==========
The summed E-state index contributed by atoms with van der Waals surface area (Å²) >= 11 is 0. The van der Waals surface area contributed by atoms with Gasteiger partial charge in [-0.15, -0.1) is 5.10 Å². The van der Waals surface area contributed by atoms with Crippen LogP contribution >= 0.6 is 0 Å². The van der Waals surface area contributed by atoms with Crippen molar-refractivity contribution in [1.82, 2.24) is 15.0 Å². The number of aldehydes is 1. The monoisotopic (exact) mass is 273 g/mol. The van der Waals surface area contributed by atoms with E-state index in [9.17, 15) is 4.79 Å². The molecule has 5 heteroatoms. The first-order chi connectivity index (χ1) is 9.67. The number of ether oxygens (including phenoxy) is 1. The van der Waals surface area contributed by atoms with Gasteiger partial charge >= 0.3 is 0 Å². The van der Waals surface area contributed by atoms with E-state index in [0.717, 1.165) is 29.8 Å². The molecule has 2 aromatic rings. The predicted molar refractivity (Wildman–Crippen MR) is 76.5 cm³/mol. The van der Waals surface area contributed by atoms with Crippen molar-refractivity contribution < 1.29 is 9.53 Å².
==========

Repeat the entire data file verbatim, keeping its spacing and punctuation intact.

The summed E-state index contributed by atoms with van der Waals surface area (Å²) >= 11 is 0. The van der Waals surface area contributed by atoms with Gasteiger partial charge in [-0.15, -0.1) is 5.10 Å². The van der Waals surface area contributed by atoms with Crippen LogP contribution >= 0.6 is 0 Å². The van der Waals surface area contributed by atoms with Crippen molar-refractivity contribution in [1.82, 2.24) is 15.0 Å². The number of aldehydes is 1. The monoisotopic (exact) mass is 273 g/mol. The van der Waals surface area contributed by atoms with E-state index in [9.17, 15) is 4.79 Å². The molecule has 5 heteroatoms. The first-order chi connectivity index (χ1) is 9.67. The number of ether oxygens (including phenoxy) is 1. The van der Waals surface area contributed by atoms with Gasteiger partial charge >= 0.3 is 0 Å². The van der Waals surface area contributed by atoms with E-state index in [0.717, 1.165) is 29.8 Å². The molecule has 2 aromatic rings. The predicted molar refractivity (Wildman–Crippen MR) is 76.5 cm³/mol. The van der Waals surface area contributed by atoms with Crippen molar-refractivity contribution < 1.29 is 9.53 Å².